The PEORP plan was driven 8 years ago by the same coalition of Florida Associations (IBC) that just did the Florida Model Plan. Jeb Bush, one of the final three decision makers, said he never saw a piece of legislation that had more lobbying. The IBC prevailed and drove a superb plan that now has over 140k participants in the DC option. Reality on the 403b / 457 Model Plan is that many preferred options would not bid unless they got special circumstances e.g. statewide exclusive. IBC nor its' consultants knew they could not sell that today.

 

Dan,

Right, just as I suggested when the LA 457 plan was being devised:

1. fees are not the first question you ask

2. if the School Administration and Unions are not willing to belly up to the bar on committing serious dollars to educate people, the plan will flop. If you ask the vendors to do it, they will charge you

 

BenefitsGeek,

How do you know what the actual pricing was?

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Guest Sierra

I know the PEORP and the Model 403(b) is no PEORP. I believe it is simply helping out the local school districts in Florida. Rather than each of them offering high/med/and low cost choices the Model Plan will be doing the same thing under an statewide canopy. Big Deal! It is just more of the same.

 

Q.: If the Trustees of the PEORP felt that the only way to go---to truly execute its fiduciary duties was to offer a low cost plan---not two additional higher cost options---why was this standard not good enough for the guys/gals that put this 403(b) Model Plan together?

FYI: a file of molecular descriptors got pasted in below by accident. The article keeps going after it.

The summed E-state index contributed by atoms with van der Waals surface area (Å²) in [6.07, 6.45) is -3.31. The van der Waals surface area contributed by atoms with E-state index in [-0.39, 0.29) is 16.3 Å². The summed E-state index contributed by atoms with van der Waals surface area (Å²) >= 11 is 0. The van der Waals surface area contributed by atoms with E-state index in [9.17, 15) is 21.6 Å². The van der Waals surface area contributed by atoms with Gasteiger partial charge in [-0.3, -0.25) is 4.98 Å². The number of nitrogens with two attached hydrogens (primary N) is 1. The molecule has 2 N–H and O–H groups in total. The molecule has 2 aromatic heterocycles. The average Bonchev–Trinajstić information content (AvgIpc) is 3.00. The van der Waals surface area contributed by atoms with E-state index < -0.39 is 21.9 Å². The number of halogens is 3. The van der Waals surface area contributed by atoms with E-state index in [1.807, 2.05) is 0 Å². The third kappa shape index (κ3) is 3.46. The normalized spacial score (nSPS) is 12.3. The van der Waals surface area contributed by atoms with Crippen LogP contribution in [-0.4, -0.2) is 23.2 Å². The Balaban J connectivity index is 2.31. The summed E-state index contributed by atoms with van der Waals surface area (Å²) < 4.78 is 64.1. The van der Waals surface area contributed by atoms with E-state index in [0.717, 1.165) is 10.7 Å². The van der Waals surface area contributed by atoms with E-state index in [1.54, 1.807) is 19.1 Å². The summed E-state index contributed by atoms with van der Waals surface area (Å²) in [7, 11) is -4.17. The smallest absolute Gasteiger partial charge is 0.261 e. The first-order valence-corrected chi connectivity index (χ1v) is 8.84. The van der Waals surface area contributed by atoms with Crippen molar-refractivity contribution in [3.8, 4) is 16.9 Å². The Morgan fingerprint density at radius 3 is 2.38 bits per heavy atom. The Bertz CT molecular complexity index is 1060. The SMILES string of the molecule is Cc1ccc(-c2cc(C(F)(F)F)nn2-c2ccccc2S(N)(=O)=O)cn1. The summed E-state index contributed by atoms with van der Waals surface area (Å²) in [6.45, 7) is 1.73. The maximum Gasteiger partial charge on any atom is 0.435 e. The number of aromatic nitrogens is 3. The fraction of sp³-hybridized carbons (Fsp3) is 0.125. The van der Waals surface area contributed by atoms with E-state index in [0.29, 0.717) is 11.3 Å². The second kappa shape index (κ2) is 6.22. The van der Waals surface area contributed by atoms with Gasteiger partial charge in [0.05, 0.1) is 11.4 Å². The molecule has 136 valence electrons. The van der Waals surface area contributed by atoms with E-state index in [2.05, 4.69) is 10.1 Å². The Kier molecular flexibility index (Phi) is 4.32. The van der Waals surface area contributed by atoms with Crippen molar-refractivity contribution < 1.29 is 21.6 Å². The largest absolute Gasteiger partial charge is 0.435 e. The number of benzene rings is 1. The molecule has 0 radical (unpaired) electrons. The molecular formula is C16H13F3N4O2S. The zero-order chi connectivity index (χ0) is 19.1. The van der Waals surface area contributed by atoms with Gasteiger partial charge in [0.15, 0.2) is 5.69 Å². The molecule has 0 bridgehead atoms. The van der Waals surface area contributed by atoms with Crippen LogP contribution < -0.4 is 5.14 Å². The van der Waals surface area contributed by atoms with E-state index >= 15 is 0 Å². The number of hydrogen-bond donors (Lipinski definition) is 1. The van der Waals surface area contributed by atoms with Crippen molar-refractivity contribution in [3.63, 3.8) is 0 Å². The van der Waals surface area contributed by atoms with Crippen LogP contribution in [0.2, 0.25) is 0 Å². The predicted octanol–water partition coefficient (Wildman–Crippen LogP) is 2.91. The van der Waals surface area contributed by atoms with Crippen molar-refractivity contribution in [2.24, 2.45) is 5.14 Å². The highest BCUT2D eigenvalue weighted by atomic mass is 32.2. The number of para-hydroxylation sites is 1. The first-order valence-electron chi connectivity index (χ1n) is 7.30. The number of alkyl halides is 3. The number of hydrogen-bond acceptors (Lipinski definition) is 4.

A.: They were giving into the retail distributors' lobby. It doesn't take brain science to figure this out.

 

The bedrock principle of a trustee is to say I believe in a single cost program and that program is low cost. If you don't like it sue me. Please tell us if you know of anyone who is complaining of being stuck with a low cost investment plan? For example: City of New York's Deferred Compensation Plan, Federal Thrift Savings Plan, the PEORP of the State of Florida.

 

In closing there seems to be a lower fiduciary standard in Florida, if not nationwide, when it comes to a DC plan that is voluntary and supplemental like the 403(b) compared to one that is mandatory like the PEORP. The fiduciary standard should be the same regardless of the purpose of the plan and therein lies the frustration and the challenge.